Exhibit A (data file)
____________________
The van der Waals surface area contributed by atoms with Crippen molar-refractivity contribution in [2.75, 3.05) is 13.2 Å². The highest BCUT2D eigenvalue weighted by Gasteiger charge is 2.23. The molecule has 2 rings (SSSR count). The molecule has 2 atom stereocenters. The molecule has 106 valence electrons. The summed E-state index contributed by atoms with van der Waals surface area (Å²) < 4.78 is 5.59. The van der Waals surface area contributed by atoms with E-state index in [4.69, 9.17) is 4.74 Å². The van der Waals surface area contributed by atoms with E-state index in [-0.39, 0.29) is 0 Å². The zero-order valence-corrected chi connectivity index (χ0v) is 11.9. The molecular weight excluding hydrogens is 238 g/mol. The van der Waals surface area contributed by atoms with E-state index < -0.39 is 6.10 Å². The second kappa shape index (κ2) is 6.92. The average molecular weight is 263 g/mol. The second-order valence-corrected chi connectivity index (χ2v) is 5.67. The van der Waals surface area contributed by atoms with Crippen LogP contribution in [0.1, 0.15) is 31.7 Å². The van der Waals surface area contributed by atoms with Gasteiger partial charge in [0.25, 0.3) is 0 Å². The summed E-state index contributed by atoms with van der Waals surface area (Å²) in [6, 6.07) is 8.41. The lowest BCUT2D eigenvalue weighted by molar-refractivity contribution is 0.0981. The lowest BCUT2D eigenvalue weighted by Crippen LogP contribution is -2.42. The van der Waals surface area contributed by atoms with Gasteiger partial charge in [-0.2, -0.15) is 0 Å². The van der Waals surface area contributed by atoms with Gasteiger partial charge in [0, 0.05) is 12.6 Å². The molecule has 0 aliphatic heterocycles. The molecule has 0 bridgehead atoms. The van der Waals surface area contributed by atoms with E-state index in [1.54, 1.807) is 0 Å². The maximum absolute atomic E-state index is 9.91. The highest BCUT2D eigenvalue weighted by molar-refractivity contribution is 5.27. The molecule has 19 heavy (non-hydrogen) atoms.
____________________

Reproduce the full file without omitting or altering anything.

The van der Waals surface area contributed by atoms with Crippen molar-refractivity contribution in [2.75, 3.05) is 13.2 Å². The highest BCUT2D eigenvalue weighted by Gasteiger charge is 2.23. The molecule has 2 rings (SSSR count). The molecule has 2 atom stereocenters. The molecule has 106 valence electrons. The summed E-state index contributed by atoms with van der Waals surface area (Å²) < 4.78 is 5.59. The van der Waals surface area contributed by atoms with E-state index in [4.69, 9.17) is 4.74 Å². The van der Waals surface area contributed by atoms with E-state index in [-0.39, 0.29) is 0 Å². The zero-order valence-corrected chi connectivity index (χ0v) is 11.9. The molecular weight excluding hydrogens is 238 g/mol. The van der Waals surface area contributed by atoms with E-state index < -0.39 is 6.10 Å². The second kappa shape index (κ2) is 6.92. The average molecular weight is 263 g/mol. The second-order valence-corrected chi connectivity index (χ2v) is 5.67. The van der Waals surface area contributed by atoms with Crippen LogP contribution in [0.1, 0.15) is 31.7 Å². The van der Waals surface area contributed by atoms with Gasteiger partial charge in [0.25, 0.3) is 0 Å². The summed E-state index contributed by atoms with van der Waals surface area (Å²) in [6, 6.07) is 8.41. The lowest BCUT2D eigenvalue weighted by molar-refractivity contribution is 0.0981. The lowest BCUT2D eigenvalue weighted by Crippen LogP contribution is -2.42. The van der Waals surface area contributed by atoms with Gasteiger partial charge in [-0.2, -0.15) is 0 Å². The van der Waals surface area contributed by atoms with Gasteiger partial charge in [0, 0.05) is 12.6 Å². The molecule has 0 aliphatic heterocycles. The molecule has 0 bridgehead atoms. The van der Waals surface area contributed by atoms with E-state index in [1.54, 1.807) is 0 Å². The maximum absolute atomic E-state index is 9.91. The highest BCUT2D eigenvalue weighted by molar-refractivity contribution is 5.27. The molecule has 19 heavy (non-hydrogen) atoms.